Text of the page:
Perspective is the insight to know when to do what, that brings perspective to the process. It’s the ability get the prospect to take a step back, and to bring up overlooked problems and propose solutions that the prospect has yet to consider. Good sales people initiate great conversations around issues the prospect faces but has yet to quantify or think through his possible solutions.
The value of the sales rep’s insight and his sharing of new concepts and ideas will help fix, accomplish or avoid issues the prospect doesn’t see. It’s not the quality of your product or service that wins, but the quality of the insight you deliver as part of the sale itself. And the best reps don’t win by discussing solutions the prospect has already considered, but rather by finding solutions others have overlooked.
Here’s a brief illustration to drive home the point:
What Sales People Must Do to Differentiate
Understand the prospect’s concept or vision of a solution, take ownership for it, and share unique insight─Perspective─then help them make it happen. Get creative. Think outside the box. Simply put, sales people must be engaged through the prospect’s organizational strategy and equipped to achieve results.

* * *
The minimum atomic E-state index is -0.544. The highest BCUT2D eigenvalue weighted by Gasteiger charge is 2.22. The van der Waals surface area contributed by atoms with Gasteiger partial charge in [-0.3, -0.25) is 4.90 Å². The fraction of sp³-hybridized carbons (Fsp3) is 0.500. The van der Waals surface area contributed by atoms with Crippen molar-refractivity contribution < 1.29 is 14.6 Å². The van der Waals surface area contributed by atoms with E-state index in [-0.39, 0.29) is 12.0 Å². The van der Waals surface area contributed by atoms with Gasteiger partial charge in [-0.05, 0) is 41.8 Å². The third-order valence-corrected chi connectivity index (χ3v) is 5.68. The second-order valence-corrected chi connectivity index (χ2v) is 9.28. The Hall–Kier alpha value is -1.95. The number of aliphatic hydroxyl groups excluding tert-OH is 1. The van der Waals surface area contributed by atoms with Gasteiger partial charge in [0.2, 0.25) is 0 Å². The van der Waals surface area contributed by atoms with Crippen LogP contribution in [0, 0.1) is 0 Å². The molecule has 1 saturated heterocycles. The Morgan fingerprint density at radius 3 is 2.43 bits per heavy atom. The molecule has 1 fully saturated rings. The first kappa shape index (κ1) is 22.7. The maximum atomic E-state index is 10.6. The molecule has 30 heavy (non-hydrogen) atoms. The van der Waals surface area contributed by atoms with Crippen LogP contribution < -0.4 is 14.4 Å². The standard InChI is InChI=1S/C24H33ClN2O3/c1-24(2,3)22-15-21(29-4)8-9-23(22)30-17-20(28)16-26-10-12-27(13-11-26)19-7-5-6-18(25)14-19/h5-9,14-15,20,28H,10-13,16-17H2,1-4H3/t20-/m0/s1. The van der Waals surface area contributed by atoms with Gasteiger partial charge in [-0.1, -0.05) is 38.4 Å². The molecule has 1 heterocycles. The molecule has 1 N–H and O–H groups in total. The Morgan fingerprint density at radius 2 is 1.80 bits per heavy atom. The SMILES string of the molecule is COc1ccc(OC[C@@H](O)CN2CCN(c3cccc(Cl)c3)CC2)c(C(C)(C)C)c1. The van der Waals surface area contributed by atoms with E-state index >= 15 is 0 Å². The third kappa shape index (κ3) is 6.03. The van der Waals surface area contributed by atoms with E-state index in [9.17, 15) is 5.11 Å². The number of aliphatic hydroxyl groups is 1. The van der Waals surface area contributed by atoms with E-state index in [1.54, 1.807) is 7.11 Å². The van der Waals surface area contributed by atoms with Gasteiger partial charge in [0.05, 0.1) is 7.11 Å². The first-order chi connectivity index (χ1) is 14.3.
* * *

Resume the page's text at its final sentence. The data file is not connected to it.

When sales people follow a process, they intuitively focus on the prospect’s problems and immediately begin by understanding the situation and possible solutions. The more knowledgeable the sales person is about his solutions, the more apt he is to jump in too soon with a solution before the prospect has created a concept for a solution and has decided he wants to do something about it.
I received lots of comments on a recent blogpost, entitled “Sell me this Pen.” This is a good example of how sales people, when asked, “Sell me this pen,” have a tendency to start with the product’s features and benefits, rather than begin with an understanding of how and why the prospect needs a pen, what they will use it for and how it might help them fix, accomplish or avoid something that’s an issue. In the blog, I give an example of how you need to get the prospect to step back and how you need to help them create a vision or concept of a solution where the pen could be a fit.
Stand Out─ Sell with Perspective
As we’ve discussed many times, selling has changed. Buyers have more sources of information, there are more people involved, and there is a more structured process─all of which make buying a complex, often chaotic, political endeavor. Sales people are no longer valued for providing product specs and pricing.